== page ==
There’s Dir and then there’s Dir
The second option is to shell out to CMD and run the old-fashioned DIR command. Remember that we can’t just use DIR in PowerShell since that’s actually an alias to Get-ChildItem–which would pretty much kill the whole point of these tests! DIR requires a couple of extra switches too, to make sure we get the output as close to what we want as possible. Extracting the folder took a couple of extra hoops to jump through, since DIR places the path in a separate line of text. I had to do an extra RegEx match to extract the folder name and then go through all of the file in that folder.
Here’s the code that parses the text returned from DIR, and you can read about the various parameters that go with DIR here.
Just to be thorough, and to have a control, here is the code I used for Get-ChildItem (quite a bit simpler, isn’t it?!)
And the Winner is…
To get a good measurement of which technique is faster I’ll have to wrap both in the Measure-Command cmdlet and run them a few times. The winner?
Get-ChildItem, under PowerShell 4.0 is surprisingly competitive here, but clearly the slowest technique. DIR is the fastest, and on average is around 50 milliseconds faster in just about every test I ran (although Robocopy will pull out a win every now and then). Let’s run it against the entire C: drive of my laptop and see what we get:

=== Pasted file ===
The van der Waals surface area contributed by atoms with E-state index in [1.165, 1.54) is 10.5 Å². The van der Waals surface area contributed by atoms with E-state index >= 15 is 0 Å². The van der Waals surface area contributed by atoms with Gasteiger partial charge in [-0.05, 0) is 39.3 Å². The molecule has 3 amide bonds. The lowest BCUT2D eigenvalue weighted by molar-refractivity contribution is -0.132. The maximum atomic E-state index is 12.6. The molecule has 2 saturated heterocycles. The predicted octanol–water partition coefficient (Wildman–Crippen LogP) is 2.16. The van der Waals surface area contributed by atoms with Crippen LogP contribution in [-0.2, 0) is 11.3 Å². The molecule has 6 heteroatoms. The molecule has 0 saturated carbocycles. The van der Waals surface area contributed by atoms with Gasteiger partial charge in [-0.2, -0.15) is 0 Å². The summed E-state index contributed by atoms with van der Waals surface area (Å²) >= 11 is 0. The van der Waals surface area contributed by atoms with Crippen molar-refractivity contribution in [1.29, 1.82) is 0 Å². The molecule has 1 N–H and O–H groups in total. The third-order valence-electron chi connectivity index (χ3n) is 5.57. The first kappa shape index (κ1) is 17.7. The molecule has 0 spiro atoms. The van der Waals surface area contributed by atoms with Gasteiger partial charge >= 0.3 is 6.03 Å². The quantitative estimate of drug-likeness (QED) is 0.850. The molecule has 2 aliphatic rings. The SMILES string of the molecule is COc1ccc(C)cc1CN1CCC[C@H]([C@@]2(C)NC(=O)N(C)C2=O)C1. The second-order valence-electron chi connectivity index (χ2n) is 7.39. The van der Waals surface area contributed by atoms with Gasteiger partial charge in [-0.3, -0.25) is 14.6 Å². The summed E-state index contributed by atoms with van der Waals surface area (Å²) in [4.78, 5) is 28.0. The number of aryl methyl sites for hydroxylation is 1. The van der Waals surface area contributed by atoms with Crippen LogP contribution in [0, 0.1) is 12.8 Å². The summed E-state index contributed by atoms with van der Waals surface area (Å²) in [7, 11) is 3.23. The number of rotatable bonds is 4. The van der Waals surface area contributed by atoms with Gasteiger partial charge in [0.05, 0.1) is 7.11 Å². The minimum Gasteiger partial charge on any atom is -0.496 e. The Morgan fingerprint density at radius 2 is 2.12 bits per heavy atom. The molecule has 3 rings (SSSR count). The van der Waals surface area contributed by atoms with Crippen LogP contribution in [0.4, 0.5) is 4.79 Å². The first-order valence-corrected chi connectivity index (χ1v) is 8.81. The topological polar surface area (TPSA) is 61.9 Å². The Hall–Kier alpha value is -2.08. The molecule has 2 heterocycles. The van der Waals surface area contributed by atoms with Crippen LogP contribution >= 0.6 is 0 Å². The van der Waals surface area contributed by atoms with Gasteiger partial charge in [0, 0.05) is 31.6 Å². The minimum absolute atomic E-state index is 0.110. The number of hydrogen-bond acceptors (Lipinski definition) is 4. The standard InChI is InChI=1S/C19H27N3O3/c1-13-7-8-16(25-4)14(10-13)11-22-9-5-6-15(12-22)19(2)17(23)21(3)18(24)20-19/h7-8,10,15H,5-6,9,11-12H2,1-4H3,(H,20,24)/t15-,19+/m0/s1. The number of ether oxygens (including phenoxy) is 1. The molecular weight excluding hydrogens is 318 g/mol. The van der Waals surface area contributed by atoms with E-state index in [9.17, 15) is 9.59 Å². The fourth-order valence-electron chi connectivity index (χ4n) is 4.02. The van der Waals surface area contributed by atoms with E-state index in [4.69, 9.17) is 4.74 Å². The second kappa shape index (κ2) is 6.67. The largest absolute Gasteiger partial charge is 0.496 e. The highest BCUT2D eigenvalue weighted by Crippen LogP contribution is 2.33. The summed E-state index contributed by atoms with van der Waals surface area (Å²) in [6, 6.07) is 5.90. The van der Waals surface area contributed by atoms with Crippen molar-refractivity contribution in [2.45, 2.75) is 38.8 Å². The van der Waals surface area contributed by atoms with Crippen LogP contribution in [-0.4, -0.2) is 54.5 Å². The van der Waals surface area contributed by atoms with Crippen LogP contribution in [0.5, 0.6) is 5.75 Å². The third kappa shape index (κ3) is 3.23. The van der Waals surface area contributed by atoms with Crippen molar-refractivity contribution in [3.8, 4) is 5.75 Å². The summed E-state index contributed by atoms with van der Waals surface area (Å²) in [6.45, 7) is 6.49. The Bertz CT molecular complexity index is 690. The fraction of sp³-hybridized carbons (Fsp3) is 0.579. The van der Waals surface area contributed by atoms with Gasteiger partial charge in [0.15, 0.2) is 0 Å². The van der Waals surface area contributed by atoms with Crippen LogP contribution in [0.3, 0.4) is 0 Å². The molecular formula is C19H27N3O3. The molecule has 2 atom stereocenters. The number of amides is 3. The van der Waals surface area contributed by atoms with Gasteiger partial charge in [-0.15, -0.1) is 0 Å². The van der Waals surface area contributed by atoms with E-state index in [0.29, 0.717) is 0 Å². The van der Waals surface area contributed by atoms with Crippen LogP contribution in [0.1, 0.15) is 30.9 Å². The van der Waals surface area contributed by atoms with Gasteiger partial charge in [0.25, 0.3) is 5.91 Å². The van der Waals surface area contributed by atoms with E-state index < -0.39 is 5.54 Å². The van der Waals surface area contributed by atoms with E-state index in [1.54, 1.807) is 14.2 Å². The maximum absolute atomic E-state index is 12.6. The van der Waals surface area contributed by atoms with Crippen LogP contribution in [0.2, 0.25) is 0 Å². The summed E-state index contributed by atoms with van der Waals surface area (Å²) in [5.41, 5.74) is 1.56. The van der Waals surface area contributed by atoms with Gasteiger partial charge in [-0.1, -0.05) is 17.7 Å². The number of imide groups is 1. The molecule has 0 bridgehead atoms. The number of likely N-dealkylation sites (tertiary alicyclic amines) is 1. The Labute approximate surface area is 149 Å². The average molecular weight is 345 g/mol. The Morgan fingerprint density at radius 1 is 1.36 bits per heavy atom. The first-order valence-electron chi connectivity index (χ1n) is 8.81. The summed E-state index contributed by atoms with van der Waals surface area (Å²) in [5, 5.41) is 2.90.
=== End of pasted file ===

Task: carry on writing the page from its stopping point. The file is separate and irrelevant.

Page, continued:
Pretty much as expected, right? DIR continues to take the lead with Robocopy fast on its heels and Get-ChildItem making a surprisingly strong push. What I have observed though, is that Get-ChildItem will bog down when you get up over the 5000 mark, but that was with PowerShell 2.0 so perhaps the new 4.0 cmdlet is a bit better?
As is always the case with PowerShell, it depends. Clearly Get-ChildItem is the easiest to work with, and it provides the greatest amount of information to you as a scripter. In almost all cases this is what you’ll use because on smaller directory structures the performance differences are minor–I believe 100 milliseconds is the bare minimum that most people can even perceive–and the ease of running the cmdlet and the information it provides easily make it the favorite.
But if you are working with gigantic file structures and only need the most basic of information then one technique you can use to speed up your script is the DIR command and RegEx to parse the text for you. It’s a bit more involved but it can provide you with just about all the same information that Get-ChildItem can and it will do it MUCH faster. You can even get the creation dates and last accessed dates.
Robocopy is a great alternative, but has some limitations. It’s not the fastest (by a fraction), but the output is a little easier to deal with then DIR. But it’s limited in the information it gives you, basically you can pull out folder, name, size and last written date and that’s all. If you’re already using Robocopy in your code, using DIR isn’t enough of a performance difference to make you rewrite your code but if you’re starting from scratch I don’t see any reason to use this technique when you can use DIR instead. Also, if you’re running your script on an older system Robocopy may not be there for you and would require an install–it’s scary how many Windows 2003 servers are still out there and going strong!
No comments yet.